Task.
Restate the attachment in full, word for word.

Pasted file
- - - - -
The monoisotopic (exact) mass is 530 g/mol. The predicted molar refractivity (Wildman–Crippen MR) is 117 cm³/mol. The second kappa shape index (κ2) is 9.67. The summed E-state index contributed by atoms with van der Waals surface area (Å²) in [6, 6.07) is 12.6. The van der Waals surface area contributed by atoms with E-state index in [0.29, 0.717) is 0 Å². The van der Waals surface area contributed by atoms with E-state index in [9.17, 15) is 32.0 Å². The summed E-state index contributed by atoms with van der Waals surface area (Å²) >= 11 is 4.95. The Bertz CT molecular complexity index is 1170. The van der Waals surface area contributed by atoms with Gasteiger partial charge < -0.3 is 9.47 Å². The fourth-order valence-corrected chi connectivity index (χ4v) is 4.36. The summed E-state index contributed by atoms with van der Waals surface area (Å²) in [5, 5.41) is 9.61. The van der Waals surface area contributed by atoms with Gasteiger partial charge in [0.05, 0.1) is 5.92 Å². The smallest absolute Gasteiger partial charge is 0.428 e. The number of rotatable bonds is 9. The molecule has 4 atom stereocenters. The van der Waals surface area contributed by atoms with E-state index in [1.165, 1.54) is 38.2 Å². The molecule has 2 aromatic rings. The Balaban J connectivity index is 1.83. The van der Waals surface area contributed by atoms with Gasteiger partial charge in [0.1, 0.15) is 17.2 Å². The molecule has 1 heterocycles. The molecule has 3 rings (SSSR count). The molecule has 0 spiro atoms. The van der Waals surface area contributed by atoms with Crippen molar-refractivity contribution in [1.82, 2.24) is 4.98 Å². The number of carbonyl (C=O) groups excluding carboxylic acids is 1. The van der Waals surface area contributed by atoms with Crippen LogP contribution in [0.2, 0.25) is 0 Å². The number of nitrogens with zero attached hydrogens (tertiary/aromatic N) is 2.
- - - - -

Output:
The monoisotopic (exact) mass is 530 g/mol. The predicted molar refractivity (Wildman–Crippen MR) is 117 cm³/mol. The second kappa shape index (κ2) is 9.67. The summed E-state index contributed by atoms with van der Waals surface area (Å²) in [6, 6.07) is 12.6. The van der Waals surface area contributed by atoms with E-state index in [0.29, 0.717) is 0 Å². The van der Waals surface area contributed by atoms with E-state index in [9.17, 15) is 32.0 Å². The summed E-state index contributed by atoms with van der Waals surface area (Å²) >= 11 is 4.95. The Bertz CT molecular complexity index is 1170. The van der Waals surface area contributed by atoms with Gasteiger partial charge < -0.3 is 9.47 Å². The fourth-order valence-corrected chi connectivity index (χ4v) is 4.36. The summed E-state index contributed by atoms with van der Waals surface area (Å²) in [5, 5.41) is 9.61. The van der Waals surface area contributed by atoms with Gasteiger partial charge in [0.05, 0.1) is 5.92 Å². The smallest absolute Gasteiger partial charge is 0.428 e. The number of rotatable bonds is 9. The molecule has 4 atom stereocenters. The van der Waals surface area contributed by atoms with E-state index in [1.165, 1.54) is 38.2 Å². The molecule has 2 aromatic rings. The Balaban J connectivity index is 1.83. The van der Waals surface area contributed by atoms with Gasteiger partial charge in [0.1, 0.15) is 17.2 Å². The molecule has 1 heterocycles. The molecule has 3 rings (SSSR count). The molecule has 0 spiro atoms. The van der Waals surface area contributed by atoms with Crippen molar-refractivity contribution in [1.82, 2.24) is 4.98 Å². The number of carbonyl (C=O) groups excluding carboxylic acids is 1. The van der Waals surface area contributed by atoms with Crippen LogP contribution in [0.2, 0.25) is 0 Å². The number of nitrogens with zero attached hydrogens (tertiary/aromatic N) is 2.